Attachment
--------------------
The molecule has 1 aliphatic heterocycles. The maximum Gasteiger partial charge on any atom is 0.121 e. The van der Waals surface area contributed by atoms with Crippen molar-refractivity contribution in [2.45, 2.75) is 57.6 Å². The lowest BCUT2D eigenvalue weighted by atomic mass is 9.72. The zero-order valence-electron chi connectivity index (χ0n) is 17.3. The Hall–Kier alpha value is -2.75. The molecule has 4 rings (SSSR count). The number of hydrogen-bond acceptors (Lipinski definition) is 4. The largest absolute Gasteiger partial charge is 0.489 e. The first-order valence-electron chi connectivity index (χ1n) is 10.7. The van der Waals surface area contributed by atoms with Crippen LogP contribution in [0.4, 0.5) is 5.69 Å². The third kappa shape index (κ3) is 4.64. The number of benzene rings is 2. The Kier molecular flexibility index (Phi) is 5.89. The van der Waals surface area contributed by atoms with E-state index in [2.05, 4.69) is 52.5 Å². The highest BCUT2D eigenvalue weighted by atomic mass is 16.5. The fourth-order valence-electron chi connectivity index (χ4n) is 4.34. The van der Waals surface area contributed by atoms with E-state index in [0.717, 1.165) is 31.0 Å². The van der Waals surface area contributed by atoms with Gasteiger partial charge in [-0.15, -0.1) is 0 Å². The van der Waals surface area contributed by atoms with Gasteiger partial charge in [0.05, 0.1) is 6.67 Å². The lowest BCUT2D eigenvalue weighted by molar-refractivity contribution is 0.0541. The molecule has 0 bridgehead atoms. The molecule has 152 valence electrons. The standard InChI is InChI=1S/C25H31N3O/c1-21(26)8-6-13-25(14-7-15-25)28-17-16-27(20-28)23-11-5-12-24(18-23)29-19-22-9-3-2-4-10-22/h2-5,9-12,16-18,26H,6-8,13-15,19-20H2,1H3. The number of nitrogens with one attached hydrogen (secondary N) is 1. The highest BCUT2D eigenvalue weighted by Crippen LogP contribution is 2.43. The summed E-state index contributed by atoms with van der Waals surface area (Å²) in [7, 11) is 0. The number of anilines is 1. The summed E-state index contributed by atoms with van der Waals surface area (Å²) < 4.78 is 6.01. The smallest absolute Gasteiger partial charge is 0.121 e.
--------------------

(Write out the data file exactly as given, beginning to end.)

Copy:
The molecule has 1 aliphatic heterocycles. The maximum Gasteiger partial charge on any atom is 0.121 e. The van der Waals surface area contributed by atoms with Crippen molar-refractivity contribution in [2.45, 2.75) is 57.6 Å². The lowest BCUT2D eigenvalue weighted by atomic mass is 9.72. The zero-order valence-electron chi connectivity index (χ0n) is 17.3. The Hall–Kier alpha value is -2.75. The molecule has 4 rings (SSSR count). The number of hydrogen-bond acceptors (Lipinski definition) is 4. The largest absolute Gasteiger partial charge is 0.489 e. The first-order valence-electron chi connectivity index (χ1n) is 10.7. The van der Waals surface area contributed by atoms with Crippen LogP contribution in [0.4, 0.5) is 5.69 Å². The third kappa shape index (κ3) is 4.64. The number of benzene rings is 2. The Kier molecular flexibility index (Phi) is 5.89. The van der Waals surface area contributed by atoms with E-state index in [2.05, 4.69) is 52.5 Å². The highest BCUT2D eigenvalue weighted by atomic mass is 16.5. The fourth-order valence-electron chi connectivity index (χ4n) is 4.34. The van der Waals surface area contributed by atoms with E-state index in [0.717, 1.165) is 31.0 Å². The van der Waals surface area contributed by atoms with Gasteiger partial charge in [-0.15, -0.1) is 0 Å². The van der Waals surface area contributed by atoms with Gasteiger partial charge in [0.05, 0.1) is 6.67 Å². The lowest BCUT2D eigenvalue weighted by molar-refractivity contribution is 0.0541. The molecule has 0 bridgehead atoms. The molecule has 152 valence electrons. The standard InChI is InChI=1S/C25H31N3O/c1-21(26)8-6-13-25(14-7-15-25)28-17-16-27(20-28)23-11-5-12-24(18-23)29-19-22-9-3-2-4-10-22/h2-5,9-12,16-18,26H,6-8,13-15,19-20H2,1H3. The number of nitrogens with one attached hydrogen (secondary N) is 1. The highest BCUT2D eigenvalue weighted by Crippen LogP contribution is 2.43. The summed E-state index contributed by atoms with van der Waals surface area (Å²) in [7, 11) is 0. The number of anilines is 1. The summed E-state index contributed by atoms with van der Waals surface area (Å²) < 4.78 is 6.01. The smallest absolute Gasteiger partial charge is 0.121 e.